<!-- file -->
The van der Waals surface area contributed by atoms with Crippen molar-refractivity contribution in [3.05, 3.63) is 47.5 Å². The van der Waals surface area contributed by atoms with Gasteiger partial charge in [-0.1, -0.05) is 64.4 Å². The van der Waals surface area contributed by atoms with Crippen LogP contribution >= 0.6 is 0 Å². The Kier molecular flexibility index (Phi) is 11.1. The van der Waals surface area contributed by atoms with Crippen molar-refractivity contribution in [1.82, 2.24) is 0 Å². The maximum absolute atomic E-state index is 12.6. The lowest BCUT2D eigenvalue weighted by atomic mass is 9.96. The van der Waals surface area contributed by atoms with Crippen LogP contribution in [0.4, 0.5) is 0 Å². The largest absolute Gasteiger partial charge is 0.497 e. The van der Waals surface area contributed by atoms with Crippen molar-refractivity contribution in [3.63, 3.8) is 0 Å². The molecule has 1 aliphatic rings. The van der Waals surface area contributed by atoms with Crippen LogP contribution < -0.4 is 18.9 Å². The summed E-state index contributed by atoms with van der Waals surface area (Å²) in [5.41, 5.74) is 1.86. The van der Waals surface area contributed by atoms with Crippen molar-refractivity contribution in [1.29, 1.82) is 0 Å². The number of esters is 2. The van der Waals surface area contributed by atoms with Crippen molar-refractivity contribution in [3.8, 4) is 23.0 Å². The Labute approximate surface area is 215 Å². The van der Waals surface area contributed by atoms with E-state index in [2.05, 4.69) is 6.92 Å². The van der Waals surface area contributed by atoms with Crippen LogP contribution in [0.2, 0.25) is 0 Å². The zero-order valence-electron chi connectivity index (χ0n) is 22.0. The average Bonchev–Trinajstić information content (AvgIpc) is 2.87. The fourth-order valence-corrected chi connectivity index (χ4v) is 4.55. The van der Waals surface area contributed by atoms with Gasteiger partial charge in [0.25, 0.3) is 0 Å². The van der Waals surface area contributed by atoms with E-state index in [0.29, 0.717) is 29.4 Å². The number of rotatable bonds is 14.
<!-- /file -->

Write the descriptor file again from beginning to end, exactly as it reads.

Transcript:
The van der Waals surface area contributed by atoms with Crippen molar-refractivity contribution in [3.05, 3.63) is 47.5 Å². The van der Waals surface area contributed by atoms with Gasteiger partial charge in [-0.1, -0.05) is 64.4 Å². The van der Waals surface area contributed by atoms with Crippen LogP contribution >= 0.6 is 0 Å². The Kier molecular flexibility index (Phi) is 11.1. The van der Waals surface area contributed by atoms with Crippen molar-refractivity contribution in [1.82, 2.24) is 0 Å². The maximum absolute atomic E-state index is 12.6. The lowest BCUT2D eigenvalue weighted by atomic mass is 9.96. The van der Waals surface area contributed by atoms with Crippen LogP contribution in [0.4, 0.5) is 0 Å². The largest absolute Gasteiger partial charge is 0.497 e. The van der Waals surface area contributed by atoms with Crippen molar-refractivity contribution in [3.63, 3.8) is 0 Å². The molecule has 1 aliphatic rings. The van der Waals surface area contributed by atoms with Crippen LogP contribution < -0.4 is 18.9 Å². The summed E-state index contributed by atoms with van der Waals surface area (Å²) in [5.41, 5.74) is 1.86. The van der Waals surface area contributed by atoms with Crippen molar-refractivity contribution in [1.29, 1.82) is 0 Å². The number of esters is 2. The van der Waals surface area contributed by atoms with Crippen molar-refractivity contribution in [3.8, 4) is 23.0 Å². The Labute approximate surface area is 215 Å². The van der Waals surface area contributed by atoms with E-state index in [2.05, 4.69) is 6.92 Å². The van der Waals surface area contributed by atoms with Crippen LogP contribution in [0.2, 0.25) is 0 Å². The zero-order valence-electron chi connectivity index (χ0n) is 22.0. The average Bonchev–Trinajstić information content (AvgIpc) is 2.87. The fourth-order valence-corrected chi connectivity index (χ4v) is 4.55. The van der Waals surface area contributed by atoms with Gasteiger partial charge in [0.25, 0.3) is 0 Å². The van der Waals surface area contributed by atoms with E-state index in [0.29, 0.717) is 29.4 Å². The number of rotatable bonds is 14.